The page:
James Swanson, Chief Investment Strategist at MFS turned cautious on global markets earlier this year, but after unexpectedly strong data from Asia, Europe, and the US, he asks if it’s time to change views.
“Based on a steady, broad-based flow of positive reports from around the world, the tide of global economic growth is rising. And as a strategist, I take stands on the markets based on my interpretation of the facts. So, when the facts change, I need to decide whether or not to change my outlook. The facts have definitely changed with the recent news flow.”
Despite a range of positive data, he urges investors to remain cautious, and not get caught up in FOMO (fear of missing out). He gives six reasons that capital preservation is the right way to invest:
- Valuation: Valuation does not determine short-term market returns. To be sure, markets were expensive a year ago and have only gone up. But for long-term investors, entry valuation matters a lot. We have lots of data that show that entering the market when the S&P 500 price/earnings multiple is above 20 — as of 19 October we are at 21 — means that annual returns 10 years down the road tend to lag the return on T-bills, and usually with many more headaches along the way. Right now, most world equity markets are in the richest 10% of their historical valuation range, so it's very hard to find cheap sectors or cheap markets.
- Cycle risk: The US business cycle has entered its ninth year, making it one of the longest cycles ever. The saying goes that business cycles don’t die of old age, but the longer this cycle goes, the higher the odds are of it ending.
- Challenges to global trade flows: Much of the profit accruing to the owners of capital in recent years has been the result of cost savings from global trade. But now, with contentious trade negotiations underway from China to Mexico to Great Britain, it appears clear to me that the world is moving toward less global trade, not more.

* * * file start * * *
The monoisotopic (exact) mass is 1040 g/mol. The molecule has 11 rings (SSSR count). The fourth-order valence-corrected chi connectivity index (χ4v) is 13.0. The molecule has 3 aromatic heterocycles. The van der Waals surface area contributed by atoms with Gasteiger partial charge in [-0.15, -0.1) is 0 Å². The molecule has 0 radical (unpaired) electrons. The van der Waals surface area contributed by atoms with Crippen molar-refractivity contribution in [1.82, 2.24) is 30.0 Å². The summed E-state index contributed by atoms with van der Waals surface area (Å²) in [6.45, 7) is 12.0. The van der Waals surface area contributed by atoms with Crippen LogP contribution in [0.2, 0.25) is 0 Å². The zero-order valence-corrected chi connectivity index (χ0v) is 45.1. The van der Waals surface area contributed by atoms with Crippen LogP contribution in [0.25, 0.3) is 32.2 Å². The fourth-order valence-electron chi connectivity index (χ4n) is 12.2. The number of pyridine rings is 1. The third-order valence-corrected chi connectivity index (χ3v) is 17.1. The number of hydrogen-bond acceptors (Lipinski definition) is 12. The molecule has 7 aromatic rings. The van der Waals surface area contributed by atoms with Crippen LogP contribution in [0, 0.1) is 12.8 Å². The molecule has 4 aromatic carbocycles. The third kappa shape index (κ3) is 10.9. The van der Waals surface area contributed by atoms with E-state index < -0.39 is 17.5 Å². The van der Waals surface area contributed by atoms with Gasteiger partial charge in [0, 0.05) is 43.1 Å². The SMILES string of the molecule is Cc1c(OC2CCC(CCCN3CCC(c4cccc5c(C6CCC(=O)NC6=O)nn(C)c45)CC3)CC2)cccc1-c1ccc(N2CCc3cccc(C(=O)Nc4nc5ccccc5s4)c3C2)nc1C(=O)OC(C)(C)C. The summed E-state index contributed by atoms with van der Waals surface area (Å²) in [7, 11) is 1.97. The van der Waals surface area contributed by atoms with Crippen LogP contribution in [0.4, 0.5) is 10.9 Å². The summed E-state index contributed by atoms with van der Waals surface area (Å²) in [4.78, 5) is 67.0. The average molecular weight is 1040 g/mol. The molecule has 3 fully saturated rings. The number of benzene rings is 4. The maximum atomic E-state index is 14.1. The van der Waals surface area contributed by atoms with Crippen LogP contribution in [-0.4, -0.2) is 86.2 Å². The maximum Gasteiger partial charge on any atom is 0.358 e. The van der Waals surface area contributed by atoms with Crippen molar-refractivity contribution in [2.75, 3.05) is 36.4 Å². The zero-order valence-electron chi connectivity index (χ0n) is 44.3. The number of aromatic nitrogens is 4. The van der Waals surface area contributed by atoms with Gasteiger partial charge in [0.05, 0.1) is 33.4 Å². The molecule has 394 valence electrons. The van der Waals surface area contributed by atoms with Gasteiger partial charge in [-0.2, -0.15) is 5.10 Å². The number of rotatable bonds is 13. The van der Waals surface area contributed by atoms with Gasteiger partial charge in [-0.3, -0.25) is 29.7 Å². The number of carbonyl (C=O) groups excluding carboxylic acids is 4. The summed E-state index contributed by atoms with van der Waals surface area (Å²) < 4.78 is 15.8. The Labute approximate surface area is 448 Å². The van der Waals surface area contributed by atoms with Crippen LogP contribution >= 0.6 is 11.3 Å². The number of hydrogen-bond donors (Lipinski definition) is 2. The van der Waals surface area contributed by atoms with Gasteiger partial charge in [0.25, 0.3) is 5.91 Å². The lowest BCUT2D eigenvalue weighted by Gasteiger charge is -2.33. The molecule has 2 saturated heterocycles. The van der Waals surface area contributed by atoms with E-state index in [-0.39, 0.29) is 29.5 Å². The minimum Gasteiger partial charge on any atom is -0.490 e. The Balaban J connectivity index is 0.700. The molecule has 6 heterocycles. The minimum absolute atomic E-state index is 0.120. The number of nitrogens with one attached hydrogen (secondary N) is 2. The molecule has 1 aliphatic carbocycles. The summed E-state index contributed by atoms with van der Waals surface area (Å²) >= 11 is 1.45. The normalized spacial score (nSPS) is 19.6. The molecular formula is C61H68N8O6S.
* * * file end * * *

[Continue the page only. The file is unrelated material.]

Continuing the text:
- Assets are expensive globally: Other asset categories are expensive too. Bonds in the US, Europe and Japan are all quite rich relative to history, some extremely so. With almost all investment vehicles historically expensive, some investors have gone so far as to speculate in things like cryptocurrencies, such as bitcoin, and the like. That seems unlikely to end well.
- China's wild debt ride: No one is worried about the world's second-biggest economy blowing itself up soon, but China's use of debt, at the state, corporate and personal level, has gotten way above historical norms. At best, this pile of claims could slow growth. At worst, it could trigger a repayment storm. Someday, it could haunt investors.
- Relatively untested instruments: Lastly, I worry about the untested waters of new financial structures. Since the last recession and market downturn, there has been huge growth, measured in trillions of US dollars, in index-tracking vehicles, some of which are highly levered. These new structures have never been truly tested by an influx of sell orders, though the “flash crash” of August 2015 offers a cautionary reminder of what can happen when the herd stampedes for the exits. Spookily, market historians are reliving the events of 30 years ago this week, a market break known as the Great Crash of '87, and one conclusion is clear: Stock market crashes are not caused by fundamentals; they’re caused by panics. Back in 1987, a combination of untested debt-financed risk arbitrage deals and new types of portfolio insurance fueled a collapse in prices that did not coincide with an economic event or recession. We don’t know with any great precision where the hidden fault lines are, but nine years of cheap money and excess cash reserves piling up around the world suggest that financial assets may be vulnerable. Not today and maybe not tomorrow, but someday the tide of money will go back out.
He warns investors that “it haunts me that the later stages of market cycles are often marked by certain repeatable phenomena, such as a rise in day traders, a new “story” that replaces the old story, a fresh sense of confidence that the world of investing has been fixed and, of course, a sense that high market prices are justified. All of these are happening today. Worse, investors are tempted back into risky assets by stories of their neighbours’ big gains, by the fear of missing out."
"Don’t feel left out."
Full article here.
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